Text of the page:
School Of British Accents: The Geordie Accent

Learn about the history of the accent and how to speak a little of it yourself.

“Wey aye, Geordie, that’s champion, that!” Come again? Who? What? Don’t worry, that’s actually how you express that the Geordie accent is amazing — in Geordie!

As much a defining feature of the north-east of England as Hadrian’s Wall and the River Wear, the Geordie dialect is probably one of the most popular across Britain. And why wouldn’t it be? With its own distinct pronunciation and colourful vocabulary, it’s reet canny. If you’re not familiar with the dialect keep reading. We’ll dive into the history of Geordie, and how you can speak a little of it yourself.

The Origins Of Geordie

The story of Geordie differs slightly from the rest of the British accents because whilst other accents were heavily influenced by the Saxons, the Geordie accent was largely shaped by the Angles, who hailed from the coastal German region of Schleswig-Holstein and the Danish Peninsula. This group left a much stronger linguistic legacy on Geordie compared to other areas of the country, and it is estimated that Geordie has more than double the amount of words of Angle origin than standard English has.

This means that many Geordie words are surprisingly similar to modern Danish; for example, the word bairn is commonly used to affectionately refer to a child in Geordie, and looks and sounds just like the Danish word for child, barn. Gan, or “go” in standard English, also originates from this, and is comparable to the Northern German pronunciation of the verb gehen (“to go”).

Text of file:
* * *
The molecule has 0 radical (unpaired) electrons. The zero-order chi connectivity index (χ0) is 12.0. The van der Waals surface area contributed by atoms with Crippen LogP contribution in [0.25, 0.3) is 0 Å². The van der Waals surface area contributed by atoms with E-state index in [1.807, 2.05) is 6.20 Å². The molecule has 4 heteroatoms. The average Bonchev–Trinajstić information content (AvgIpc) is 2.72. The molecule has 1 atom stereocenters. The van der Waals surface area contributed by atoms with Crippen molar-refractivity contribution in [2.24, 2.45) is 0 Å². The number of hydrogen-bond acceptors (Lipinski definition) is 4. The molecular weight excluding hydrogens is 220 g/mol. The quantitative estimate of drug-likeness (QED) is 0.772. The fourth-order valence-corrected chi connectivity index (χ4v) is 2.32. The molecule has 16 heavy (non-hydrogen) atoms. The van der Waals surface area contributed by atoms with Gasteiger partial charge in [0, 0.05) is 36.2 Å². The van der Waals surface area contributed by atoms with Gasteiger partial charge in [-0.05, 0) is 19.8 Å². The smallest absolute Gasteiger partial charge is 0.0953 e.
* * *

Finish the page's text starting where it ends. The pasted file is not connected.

But why is “Geordie” called “Geordie”? There are several possible explanations for this. One is to do with coal mining, which was — until recently — the traditional industry of the area. “George” was, by far, the most popular boy’s name in the area, which led to the men in the mining industry becoming known more generally as “Geordies.”

What Are Some Famous Geordie Accents?

The distinctive Geordie accent is well-represented in film and TV. But, if you want to master it, you could do worse than look to actor Liam Cunningham, better known as Ser Davos Seaworth in Game of Thrones. Though Irish, he nails the Geordie accent throughout the series.

If you’re looking for the real thing, though, there are a whole slew of Geordie musicians you can listen to for inspiration: Sting, Mark Knopfler, Bryan Ferry, Neil Tennant or, our favourite, The Unthanks, who are breathing new life into traditional Geordie songs.

Unleash Your Inner Geordie

Geordies are best known for braving bitter winter nights with bare arms and legs, and for producing an embarrassment of riches when it comes to footballing heroes. But, if the next time you visit Newcastle you want to pass yourself off as a genuine Geordie, you’ll need to wrap your lips around a few key phrases first.

Areet marra?

Translation: “Alright mate?”
When to use it: When you bump into a friend on the street, or when you meet a chum in the pub.

Wey aye!

Translation: “I’m in agreement.”
When to use it: When one of your marras (friends) suggests going to the pub for a bottle of broon (brown ale).


Translation: “Great!”
When to use it: When celebrating your favourite Alan Shearer goal.


Translation: “Come on!”
When to use it: This is one of the most famous, and most misunderstood, bits of Geordie accent. “Howay!” can be taken to mean “Come on!” in both positive and negative associations. Positive: “Howay woman! That were champion!” Negative: “Howay man! I haven’t got all day.”

This article was originally published on November 17, 2016. It has been updated.

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